June 17, 2013

Castaway on the Moon

Hey-jun Lee, 2009

Kim has hit rock bottom. With accumulating debt and a recent breakup, he feels he has nothing to live for. He decides to end it all, and jumps off of a bridge into the Han River. He wakes up on the shores of an island, wet and confused. He's not even sure if he's alive, or in some form of an afterlife.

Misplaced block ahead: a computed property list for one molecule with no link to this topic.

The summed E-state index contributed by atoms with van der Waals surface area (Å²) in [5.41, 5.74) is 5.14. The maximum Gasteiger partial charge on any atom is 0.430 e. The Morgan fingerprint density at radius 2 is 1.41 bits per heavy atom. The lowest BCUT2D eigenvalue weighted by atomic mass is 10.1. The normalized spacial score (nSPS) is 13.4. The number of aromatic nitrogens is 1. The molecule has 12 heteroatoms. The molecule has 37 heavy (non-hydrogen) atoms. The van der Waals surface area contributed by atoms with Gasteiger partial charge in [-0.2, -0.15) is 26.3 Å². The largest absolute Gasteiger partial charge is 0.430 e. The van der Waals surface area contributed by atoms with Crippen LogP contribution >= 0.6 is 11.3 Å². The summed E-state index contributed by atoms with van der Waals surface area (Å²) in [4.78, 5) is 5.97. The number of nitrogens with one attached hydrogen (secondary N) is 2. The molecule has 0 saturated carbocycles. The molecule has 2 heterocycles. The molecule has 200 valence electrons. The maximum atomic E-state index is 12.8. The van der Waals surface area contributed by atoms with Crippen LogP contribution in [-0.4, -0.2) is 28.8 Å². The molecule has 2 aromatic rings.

Castaway on the Moon maintains more of an imaginative, dream-like tone than Robert Zemeckis' Cast Away (2000, Tom Hanks). Initially, you sit in doubt as to whether or not Kim is alive, dead, or in some alternate dimension where sits as a lone observer of the lively city in front of him. He's left with no resources other than what washes ashore on the island. He's left to his wits, which he admits actually makes him smarter. While he labors on the island to survive and keep himself busy, he doesn't realize that a bedroom-dwelling hermit is observing his activities via camera. He gives her a new-found passion, a curiosity for what's outside her bedroom door. She hides her face from an mysterious incident from years past. Her grocery list is sent via text to her mother who nervously places it outside her bedroom door. Each day passes, and the garbage bags pile up in her room. Kim needs to hit his rock bottom to see the beauty in life, and that beauty resides in the small things. He creates his own universe, far removed from credit card debt. Far removed from dead-end relationships. Far removed from courtesy callers. His duck-boat home feels welcoming. In the end its rewarding for everyone involved. 

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